So maybe there was plenty of evidence that these defendants decided to ship bad peanut butter ... but maybe not enough that this product actually caused injury to each person. Maybe the government was concerned that putting on a medical causation case for each supposed victim might weaken their case, and risk an acquittal. After all, proving the death or injury of one person is enough of a challenge. Medical proof of injury to several unrelated victims is even more daunting.
    Still, this is the United States government we're talking about here, so why not hold these defendants accountable for the harm to these consumers if the entire case is about people who were hurt by tainted peanut butter?
    You already know the answer: The government didn't have to. They had enough to send these defendants away for decades for just their executive decisions -- without having to convict them of physically injuring any person.
    It's a classic debate of whether the ends justify the means, and reasonable minds can certainly differ. On one hand, consumers and citizens place trust in executives (and public officials) that they will not ignore our safety to turn a profit. An ordered society depends on maintaining that trust -- we would go from superpower to zombie wasteland pretty quickly if we lost faith in our food sources, and the federal government is the entity strong enough to safeguard this republic, one case at a time.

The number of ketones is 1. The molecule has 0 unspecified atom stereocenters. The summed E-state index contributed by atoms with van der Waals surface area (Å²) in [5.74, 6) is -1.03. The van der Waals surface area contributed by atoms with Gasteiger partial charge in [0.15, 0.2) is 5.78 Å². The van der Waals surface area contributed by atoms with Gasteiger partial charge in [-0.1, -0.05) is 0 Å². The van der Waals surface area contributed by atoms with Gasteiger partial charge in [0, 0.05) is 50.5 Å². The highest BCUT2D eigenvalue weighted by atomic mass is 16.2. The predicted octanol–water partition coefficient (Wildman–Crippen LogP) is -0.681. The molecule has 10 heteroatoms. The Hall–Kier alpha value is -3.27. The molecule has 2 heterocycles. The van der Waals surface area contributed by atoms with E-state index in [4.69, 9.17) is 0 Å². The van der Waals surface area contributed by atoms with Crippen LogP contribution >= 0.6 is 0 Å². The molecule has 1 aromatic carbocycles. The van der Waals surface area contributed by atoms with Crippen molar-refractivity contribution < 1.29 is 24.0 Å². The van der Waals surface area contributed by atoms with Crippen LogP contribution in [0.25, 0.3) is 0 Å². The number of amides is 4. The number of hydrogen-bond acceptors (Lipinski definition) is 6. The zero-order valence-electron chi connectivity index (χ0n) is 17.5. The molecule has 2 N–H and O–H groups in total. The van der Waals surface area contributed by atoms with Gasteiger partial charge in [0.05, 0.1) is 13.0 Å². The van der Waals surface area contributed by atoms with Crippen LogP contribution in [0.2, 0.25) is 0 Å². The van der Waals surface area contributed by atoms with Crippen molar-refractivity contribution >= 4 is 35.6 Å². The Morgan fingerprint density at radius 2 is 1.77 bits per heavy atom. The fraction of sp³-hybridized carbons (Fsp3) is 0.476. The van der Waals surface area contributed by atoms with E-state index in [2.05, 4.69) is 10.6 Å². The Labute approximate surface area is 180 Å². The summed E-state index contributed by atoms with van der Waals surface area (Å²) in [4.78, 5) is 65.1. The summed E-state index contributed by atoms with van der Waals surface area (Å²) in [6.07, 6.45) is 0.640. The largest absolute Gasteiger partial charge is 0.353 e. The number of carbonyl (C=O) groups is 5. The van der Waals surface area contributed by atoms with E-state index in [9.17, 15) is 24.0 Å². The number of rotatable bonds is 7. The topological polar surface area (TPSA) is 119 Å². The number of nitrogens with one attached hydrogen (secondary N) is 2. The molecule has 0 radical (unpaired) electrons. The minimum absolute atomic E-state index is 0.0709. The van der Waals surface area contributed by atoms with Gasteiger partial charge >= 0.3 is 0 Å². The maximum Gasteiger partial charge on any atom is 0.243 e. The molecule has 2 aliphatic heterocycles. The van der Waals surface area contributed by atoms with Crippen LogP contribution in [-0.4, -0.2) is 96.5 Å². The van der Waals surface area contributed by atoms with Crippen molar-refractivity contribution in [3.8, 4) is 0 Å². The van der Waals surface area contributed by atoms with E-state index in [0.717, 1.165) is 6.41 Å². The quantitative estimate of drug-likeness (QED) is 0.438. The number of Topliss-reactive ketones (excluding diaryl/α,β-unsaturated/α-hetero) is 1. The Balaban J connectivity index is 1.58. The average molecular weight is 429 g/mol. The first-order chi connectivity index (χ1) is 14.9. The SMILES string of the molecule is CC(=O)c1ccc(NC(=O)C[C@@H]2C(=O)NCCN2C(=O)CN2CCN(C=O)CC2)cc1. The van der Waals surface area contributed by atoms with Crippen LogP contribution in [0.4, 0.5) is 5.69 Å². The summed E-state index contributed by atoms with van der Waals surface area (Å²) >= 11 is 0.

On the other, if a prosecutor thinks a person has caused another great physical injury or death, but doesn't think the government can prove it beyond a reasonable doubt, should they be able to cobble together other charges to get to that life sentence?
    Ultimately, federal cases are about symbolism and public policy. That's not a criticism at all; it's simple math. As a practical matter, the U.S. government cannot prosecute everyone, though federal criminal law has expanded to reach conduct nearly everywhere.
    Because the government must pick and choose who it wants to prosecute, those cases are necessarily significant socially, because they represent an order of priority. Here the government has sent a message to executives: do not profit at the risk of harming consumers who have placed their confidence in you.
    For CEOs everywhere, the message is heard loud and clear.